A couple of interesting opinions out of the Ninth Circuit today. One’s notable for employment and perhaps corporate contract folks, and the other’s just interesting for the Ethicist vibe Legal Pad got while reading it.
In Doe v. Wal-Mart Stores, the superstore corporation was sued by a bunch of employees at its foreign suppliers, who wanted to hold Wal-Mart liable for the conditions they worked in. Their claims were based in large part on a code of conduct Wal-Mart included in its contracts with suppliers, which said those whose working conditions don’t adhere to local laws and standards, or who don’t let Wal-Mart inspect their facilities, could have their orders canceled and their relationship with Wal-Mart cut off. At any rate, the plaintiffs accused Wal-Mart of reaping the PR benefits of this clause while being lax in its monitoring or even turning a blind eye. The Ninth Circuit turned down the plaintiffs’ four different theories of liability, affirming the Central District. (Judges Ronald Gould, Betty Fletcher and Raymond Fisher)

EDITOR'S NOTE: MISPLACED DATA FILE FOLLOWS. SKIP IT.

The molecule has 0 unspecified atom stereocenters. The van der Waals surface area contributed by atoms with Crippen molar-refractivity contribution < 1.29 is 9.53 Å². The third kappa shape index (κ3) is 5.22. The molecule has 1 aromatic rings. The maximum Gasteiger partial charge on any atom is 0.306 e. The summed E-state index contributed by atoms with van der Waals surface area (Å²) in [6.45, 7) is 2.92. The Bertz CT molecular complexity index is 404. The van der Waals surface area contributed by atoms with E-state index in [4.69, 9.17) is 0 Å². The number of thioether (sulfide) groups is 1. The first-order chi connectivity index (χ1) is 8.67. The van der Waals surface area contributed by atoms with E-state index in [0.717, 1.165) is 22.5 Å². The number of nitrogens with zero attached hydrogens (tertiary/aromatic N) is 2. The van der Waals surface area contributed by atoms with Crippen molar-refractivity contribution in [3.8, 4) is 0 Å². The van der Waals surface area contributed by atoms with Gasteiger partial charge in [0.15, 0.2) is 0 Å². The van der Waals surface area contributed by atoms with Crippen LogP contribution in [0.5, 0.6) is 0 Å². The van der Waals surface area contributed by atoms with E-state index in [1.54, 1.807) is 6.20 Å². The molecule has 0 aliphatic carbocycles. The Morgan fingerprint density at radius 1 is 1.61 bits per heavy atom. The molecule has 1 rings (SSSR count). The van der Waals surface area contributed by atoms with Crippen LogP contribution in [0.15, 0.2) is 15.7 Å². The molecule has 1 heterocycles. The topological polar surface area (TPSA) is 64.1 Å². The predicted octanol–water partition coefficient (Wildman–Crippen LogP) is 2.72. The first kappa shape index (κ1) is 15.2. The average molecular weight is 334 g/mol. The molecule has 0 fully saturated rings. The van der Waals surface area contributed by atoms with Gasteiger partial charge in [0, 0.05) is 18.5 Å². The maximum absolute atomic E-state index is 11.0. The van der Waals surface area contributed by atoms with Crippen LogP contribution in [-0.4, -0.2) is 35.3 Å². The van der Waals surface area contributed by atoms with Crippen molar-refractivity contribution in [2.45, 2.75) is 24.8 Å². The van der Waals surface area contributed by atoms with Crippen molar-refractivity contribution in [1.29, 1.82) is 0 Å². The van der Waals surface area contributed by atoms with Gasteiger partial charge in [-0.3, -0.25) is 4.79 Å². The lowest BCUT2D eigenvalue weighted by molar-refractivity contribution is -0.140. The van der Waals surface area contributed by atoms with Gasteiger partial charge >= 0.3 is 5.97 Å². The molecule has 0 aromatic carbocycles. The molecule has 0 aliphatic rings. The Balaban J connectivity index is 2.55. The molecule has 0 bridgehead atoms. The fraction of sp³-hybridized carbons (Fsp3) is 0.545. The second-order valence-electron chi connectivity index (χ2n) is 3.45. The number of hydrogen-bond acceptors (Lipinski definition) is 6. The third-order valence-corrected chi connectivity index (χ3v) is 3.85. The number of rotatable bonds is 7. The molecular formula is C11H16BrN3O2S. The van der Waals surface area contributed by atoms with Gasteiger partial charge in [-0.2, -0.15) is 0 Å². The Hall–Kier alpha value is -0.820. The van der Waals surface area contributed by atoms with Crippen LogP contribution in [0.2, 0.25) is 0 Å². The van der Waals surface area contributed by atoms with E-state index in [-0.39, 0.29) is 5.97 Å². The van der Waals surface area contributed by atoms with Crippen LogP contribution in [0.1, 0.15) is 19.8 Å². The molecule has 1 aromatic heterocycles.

And in Kardoh v. United States, a Syrian national arrested — but deported rather than prosecuted — for paying $40,000 for alien registration cards from an undercover agent posing as a corrupt immigration official wanted his money back. Northern District Judge Vaughn Walker said okay, noting that Kardoh hadn’t been convicted, but the Ninth Circuit said no way. (Judges Richard Clifton and Procter Hug, and Federal Circuit Judge Glenn Archer Jr., who was sitting by designation)
— Pam Smith